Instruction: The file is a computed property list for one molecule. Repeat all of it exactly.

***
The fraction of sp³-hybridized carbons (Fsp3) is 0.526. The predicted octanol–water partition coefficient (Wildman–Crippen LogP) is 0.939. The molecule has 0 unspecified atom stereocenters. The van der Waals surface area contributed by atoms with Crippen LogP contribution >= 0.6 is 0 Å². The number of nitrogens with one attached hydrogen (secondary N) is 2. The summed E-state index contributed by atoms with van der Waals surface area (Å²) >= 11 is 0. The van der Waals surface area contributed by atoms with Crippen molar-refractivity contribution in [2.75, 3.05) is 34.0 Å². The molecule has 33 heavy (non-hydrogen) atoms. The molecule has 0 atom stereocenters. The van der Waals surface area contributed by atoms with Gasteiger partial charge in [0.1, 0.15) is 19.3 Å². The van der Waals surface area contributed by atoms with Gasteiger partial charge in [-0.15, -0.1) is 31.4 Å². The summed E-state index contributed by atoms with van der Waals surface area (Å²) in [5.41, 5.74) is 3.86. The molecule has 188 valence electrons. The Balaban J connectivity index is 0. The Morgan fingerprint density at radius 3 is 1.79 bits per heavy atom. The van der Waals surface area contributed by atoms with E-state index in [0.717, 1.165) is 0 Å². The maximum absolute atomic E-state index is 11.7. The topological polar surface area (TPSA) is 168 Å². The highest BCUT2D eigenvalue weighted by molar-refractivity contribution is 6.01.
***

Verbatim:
The fraction of sp³-hybridized carbons (Fsp3) is 0.526. The predicted octanol–water partition coefficient (Wildman–Crippen LogP) is 0.939. The molecule has 0 unspecified atom stereocenters. The van der Waals surface area contributed by atoms with Crippen LogP contribution >= 0.6 is 0 Å². The number of nitrogens with one attached hydrogen (secondary N) is 2. The summed E-state index contributed by atoms with van der Waals surface area (Å²) >= 11 is 0. The van der Waals surface area contributed by atoms with Crippen molar-refractivity contribution in [2.75, 3.05) is 34.0 Å². The molecule has 33 heavy (non-hydrogen) atoms. The molecule has 0 atom stereocenters. The van der Waals surface area contributed by atoms with Gasteiger partial charge in [0.1, 0.15) is 19.3 Å². The van der Waals surface area contributed by atoms with Gasteiger partial charge in [-0.15, -0.1) is 31.4 Å². The summed E-state index contributed by atoms with van der Waals surface area (Å²) in [5.41, 5.74) is 3.86. The molecule has 188 valence electrons. The Balaban J connectivity index is 0. The Morgan fingerprint density at radius 3 is 1.79 bits per heavy atom. The van der Waals surface area contributed by atoms with E-state index in [0.717, 1.165) is 0 Å². The maximum absolute atomic E-state index is 11.7. The topological polar surface area (TPSA) is 168 Å². The highest BCUT2D eigenvalue weighted by molar-refractivity contribution is 6.01.